On our day off work for Vesak Day, we decided to tackle something from the list, and after reading the NParks page on Admiralty Park, which claimed we might see OTTER, we picked that. Duh. It was nice for us, because we just walked to Jurong East MRT station, took the train to Woodlands, and then walked the short distance to the back entrance of Admiralty. Easy-peasy.
The park was just thrumming with birdlife. We could her chirping and singing in the trees all around us, even before we'd ventured very far into the park. Of course, we were playing the lizard game too, so we were scouting for lizards as we were peering up into the trees to see if there were any unusual birds around. We stopped near a small pond of lilypads to watch the birds for awhile. Bryan photographed a scaly-breasted munia in some tall grass while I watched the obnoxious mynas and cute little sunbirds in the trees.
|Female common iora, not being a cooperative subject for a photo!|
The first part of the park was pretty manicured, like a town garden, but there's a path that follows a more natural area, and we took that path. It was peaceful in Admiralty and the whole time we were there, we only saw a handful of other people. In fact, we saw more monkeys than people! As we followed the path, we heard some crashing in the trees, and spotted a group of monkeys. They were obviously not as accustomed to people as the Bukit Timah monkeys, and looked warily at us. Most of them leaped away, and some of them jumped right into the stream. The trees were thick so it was difficult to observe them, but it was fun to listen to them catapulting into the water.
At about the halfway-point of the circular trail, there's a small mangrove area. We stopped there for a few minutes, watching a collared kingfisher and a couple of fat mudskippers. It was neat to see the mangrove habitat, as there isn't a lot of mangrove left in Singapore, but Admiralty's mangrove was smaller and less impressive than the bigger mangrove areas at Sungei Buloh and Pulau Ubin.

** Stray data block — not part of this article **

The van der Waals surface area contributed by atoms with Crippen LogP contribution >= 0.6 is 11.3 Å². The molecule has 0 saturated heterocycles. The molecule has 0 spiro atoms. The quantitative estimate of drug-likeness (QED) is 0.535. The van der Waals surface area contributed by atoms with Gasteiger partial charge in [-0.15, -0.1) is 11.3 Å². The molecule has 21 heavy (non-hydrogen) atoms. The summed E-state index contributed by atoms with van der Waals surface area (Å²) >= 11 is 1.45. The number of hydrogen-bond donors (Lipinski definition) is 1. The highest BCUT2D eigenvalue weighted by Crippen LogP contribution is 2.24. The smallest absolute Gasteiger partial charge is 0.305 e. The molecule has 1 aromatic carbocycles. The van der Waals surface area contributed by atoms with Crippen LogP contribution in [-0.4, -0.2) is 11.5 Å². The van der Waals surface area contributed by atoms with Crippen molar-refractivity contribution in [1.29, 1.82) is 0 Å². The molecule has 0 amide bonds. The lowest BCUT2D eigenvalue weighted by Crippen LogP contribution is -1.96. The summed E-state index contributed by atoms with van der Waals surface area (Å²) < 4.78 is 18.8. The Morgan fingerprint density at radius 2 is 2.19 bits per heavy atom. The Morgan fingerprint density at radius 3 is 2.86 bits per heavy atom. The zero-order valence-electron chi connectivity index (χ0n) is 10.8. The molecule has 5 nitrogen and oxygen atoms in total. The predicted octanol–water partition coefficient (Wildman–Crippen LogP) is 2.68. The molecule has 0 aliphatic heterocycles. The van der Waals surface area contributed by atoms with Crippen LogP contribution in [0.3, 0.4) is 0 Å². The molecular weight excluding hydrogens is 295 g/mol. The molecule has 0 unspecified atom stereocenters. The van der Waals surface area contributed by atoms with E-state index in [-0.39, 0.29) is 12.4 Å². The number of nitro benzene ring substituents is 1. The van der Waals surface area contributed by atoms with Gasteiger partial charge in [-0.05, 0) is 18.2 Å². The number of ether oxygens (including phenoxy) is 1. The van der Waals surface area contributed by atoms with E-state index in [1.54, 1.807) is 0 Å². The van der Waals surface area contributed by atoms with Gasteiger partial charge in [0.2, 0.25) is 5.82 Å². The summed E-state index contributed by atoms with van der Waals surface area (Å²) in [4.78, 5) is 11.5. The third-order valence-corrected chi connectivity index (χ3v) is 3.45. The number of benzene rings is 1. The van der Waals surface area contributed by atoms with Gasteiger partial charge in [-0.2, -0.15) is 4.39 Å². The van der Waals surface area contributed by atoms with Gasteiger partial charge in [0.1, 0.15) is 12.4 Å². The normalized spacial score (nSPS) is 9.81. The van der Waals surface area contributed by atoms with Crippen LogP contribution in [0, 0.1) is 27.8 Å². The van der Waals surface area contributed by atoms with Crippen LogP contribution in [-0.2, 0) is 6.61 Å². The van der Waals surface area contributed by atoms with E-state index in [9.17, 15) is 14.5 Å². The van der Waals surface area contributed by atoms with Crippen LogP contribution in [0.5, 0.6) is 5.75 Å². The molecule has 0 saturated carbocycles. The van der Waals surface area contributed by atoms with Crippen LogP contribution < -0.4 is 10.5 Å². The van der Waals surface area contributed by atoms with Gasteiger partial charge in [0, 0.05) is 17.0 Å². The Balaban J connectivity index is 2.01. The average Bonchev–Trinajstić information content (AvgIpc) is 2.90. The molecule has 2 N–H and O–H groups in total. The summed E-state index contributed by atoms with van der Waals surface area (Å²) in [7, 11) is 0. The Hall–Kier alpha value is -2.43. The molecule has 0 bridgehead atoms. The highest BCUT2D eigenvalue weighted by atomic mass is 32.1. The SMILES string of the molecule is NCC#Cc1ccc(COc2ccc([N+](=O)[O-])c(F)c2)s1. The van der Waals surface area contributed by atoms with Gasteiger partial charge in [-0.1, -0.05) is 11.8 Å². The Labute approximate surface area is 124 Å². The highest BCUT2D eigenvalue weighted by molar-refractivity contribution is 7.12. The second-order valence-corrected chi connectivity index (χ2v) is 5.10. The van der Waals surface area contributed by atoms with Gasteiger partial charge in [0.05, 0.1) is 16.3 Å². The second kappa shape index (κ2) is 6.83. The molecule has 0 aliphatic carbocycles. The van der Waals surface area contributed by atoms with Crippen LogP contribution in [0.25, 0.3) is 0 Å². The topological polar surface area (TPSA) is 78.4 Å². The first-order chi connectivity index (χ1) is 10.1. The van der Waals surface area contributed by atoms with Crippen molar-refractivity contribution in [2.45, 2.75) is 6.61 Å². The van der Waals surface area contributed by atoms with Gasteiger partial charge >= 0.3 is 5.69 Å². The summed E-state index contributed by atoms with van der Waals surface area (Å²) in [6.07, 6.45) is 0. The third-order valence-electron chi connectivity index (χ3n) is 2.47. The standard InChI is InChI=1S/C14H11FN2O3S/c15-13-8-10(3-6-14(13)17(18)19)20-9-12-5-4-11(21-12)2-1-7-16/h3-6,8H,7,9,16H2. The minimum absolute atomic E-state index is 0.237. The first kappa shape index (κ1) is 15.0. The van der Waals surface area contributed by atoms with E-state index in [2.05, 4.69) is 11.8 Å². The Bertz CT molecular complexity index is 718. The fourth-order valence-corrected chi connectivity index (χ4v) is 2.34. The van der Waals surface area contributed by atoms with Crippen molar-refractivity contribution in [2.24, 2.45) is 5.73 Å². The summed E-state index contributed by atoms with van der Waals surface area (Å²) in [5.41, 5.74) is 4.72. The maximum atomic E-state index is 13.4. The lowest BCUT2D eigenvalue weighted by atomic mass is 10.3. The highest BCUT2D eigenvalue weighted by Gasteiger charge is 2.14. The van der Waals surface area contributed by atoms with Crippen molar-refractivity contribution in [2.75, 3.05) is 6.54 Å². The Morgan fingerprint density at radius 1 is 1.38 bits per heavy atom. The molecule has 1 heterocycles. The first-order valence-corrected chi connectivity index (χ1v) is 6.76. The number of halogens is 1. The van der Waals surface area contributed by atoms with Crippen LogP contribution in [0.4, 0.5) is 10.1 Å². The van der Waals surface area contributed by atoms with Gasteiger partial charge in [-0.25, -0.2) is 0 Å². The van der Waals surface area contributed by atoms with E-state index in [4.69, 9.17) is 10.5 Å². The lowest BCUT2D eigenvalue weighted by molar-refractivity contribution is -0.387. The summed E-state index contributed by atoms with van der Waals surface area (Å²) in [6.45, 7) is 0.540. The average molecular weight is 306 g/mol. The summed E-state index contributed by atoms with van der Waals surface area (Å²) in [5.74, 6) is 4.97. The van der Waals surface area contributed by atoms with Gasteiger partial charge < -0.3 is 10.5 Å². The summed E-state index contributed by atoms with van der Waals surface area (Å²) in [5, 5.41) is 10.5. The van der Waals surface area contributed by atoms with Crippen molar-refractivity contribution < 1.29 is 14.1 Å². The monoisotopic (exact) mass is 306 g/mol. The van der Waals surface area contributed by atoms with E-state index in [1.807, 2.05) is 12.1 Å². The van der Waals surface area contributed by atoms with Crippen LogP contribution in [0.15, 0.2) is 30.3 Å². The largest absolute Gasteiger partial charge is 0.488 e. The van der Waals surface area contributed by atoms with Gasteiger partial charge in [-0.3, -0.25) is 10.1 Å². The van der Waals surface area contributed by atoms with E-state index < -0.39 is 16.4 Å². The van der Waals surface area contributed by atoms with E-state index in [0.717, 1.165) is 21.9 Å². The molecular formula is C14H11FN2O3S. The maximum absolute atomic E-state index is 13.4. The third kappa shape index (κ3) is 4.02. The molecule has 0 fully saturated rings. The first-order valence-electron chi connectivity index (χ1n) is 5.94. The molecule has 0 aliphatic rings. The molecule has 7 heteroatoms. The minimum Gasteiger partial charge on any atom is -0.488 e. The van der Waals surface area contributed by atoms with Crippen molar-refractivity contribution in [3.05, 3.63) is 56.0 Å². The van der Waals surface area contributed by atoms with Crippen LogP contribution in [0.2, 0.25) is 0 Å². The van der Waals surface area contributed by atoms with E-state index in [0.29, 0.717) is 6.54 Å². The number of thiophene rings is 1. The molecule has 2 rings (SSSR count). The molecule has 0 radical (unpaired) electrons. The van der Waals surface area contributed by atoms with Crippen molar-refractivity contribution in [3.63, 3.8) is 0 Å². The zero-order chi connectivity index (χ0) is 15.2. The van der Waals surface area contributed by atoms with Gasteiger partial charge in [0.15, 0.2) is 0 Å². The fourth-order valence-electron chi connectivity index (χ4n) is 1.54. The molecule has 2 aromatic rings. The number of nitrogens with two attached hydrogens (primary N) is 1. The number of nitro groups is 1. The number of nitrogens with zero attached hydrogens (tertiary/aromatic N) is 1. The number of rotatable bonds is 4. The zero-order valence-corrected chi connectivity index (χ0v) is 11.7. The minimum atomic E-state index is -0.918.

The sky was getting a little dark so we didn't linger long, pushing ahead to the next half of the trail. We'd only gone a few steps when Bryan stopped us. He'd made an excellent sighting- a green crested lizard, super high in a tree. I don't know how he managed to see it from so far away! He must have really been wanting to beat me at the lizard game.
|Green crested lizard|
The green crested lizard got us discussing the lizard game, which Bryan and I play pretty much every time we walk outside, often resulting in us pointing and shouting "THERE'S ONE!" and looking like fools to people who have no idea what we're doing. Usually whoever spots the most lizards by the end of the day wins, but as we walked along the trail that day, we agreed that whoever spots a snake trumps the winner of the lizard game. About 2 minutes after agreeing on the rule modification, we stopped along the trail, debating about putting away the camera, since the sky was looking more and more ominous. As we stood there, I glimpsed something a little off about a sapling next to us. "SNAAAKE!" It was just a little guy, a skinny painted bronzeback...but it was enough to win me the game! Bryan couldn't believe I'd gotten so lucky, but naturally I chalked it up to my mad wildlife-spotting skills. As we watched, the snake jumped out of the tree and slithered away through the tall grass. Bronzebacks of several varieties (painted, striped, elegant, red-necked) are common in Singapore so this wasn't a super unusual sighting, but snakes are always exciting for us.
|The painted bronzeback is common and non-venomous|
Just as the snake disappeared into the grass, the skies opened up and delivered the rain that had been threatened for the past hour. It was a torrential downpour. Bryan quickly tugged out our umbrellas and I stood sideways, holding both umbrellas to shield the camera as Bryan stowed it in the backpack. It took him about 30 seconds but by the time he was done, one side of me was soaked all the way through. The side facing away from the rain was still freakishly dry. But about a minute of walking into the rain solved that, and Bryan and I were both thoroughly drenched. Eventually we found shelter and sat out the worst of the storm with some laborers who'd been planting trees. It was one of the bigger storms I've ever been caught outside for, but it wasn't as bad as the storm we endured at Sungei Buloh.
|Weathering the storm at Admiralty|
When the rain died down a little, we headed out of the park and sloshed our way back to the MRT. I think we both felt a little defeated, going home early and soaking wet, but even so, it was a nice day off work! AND I won the game!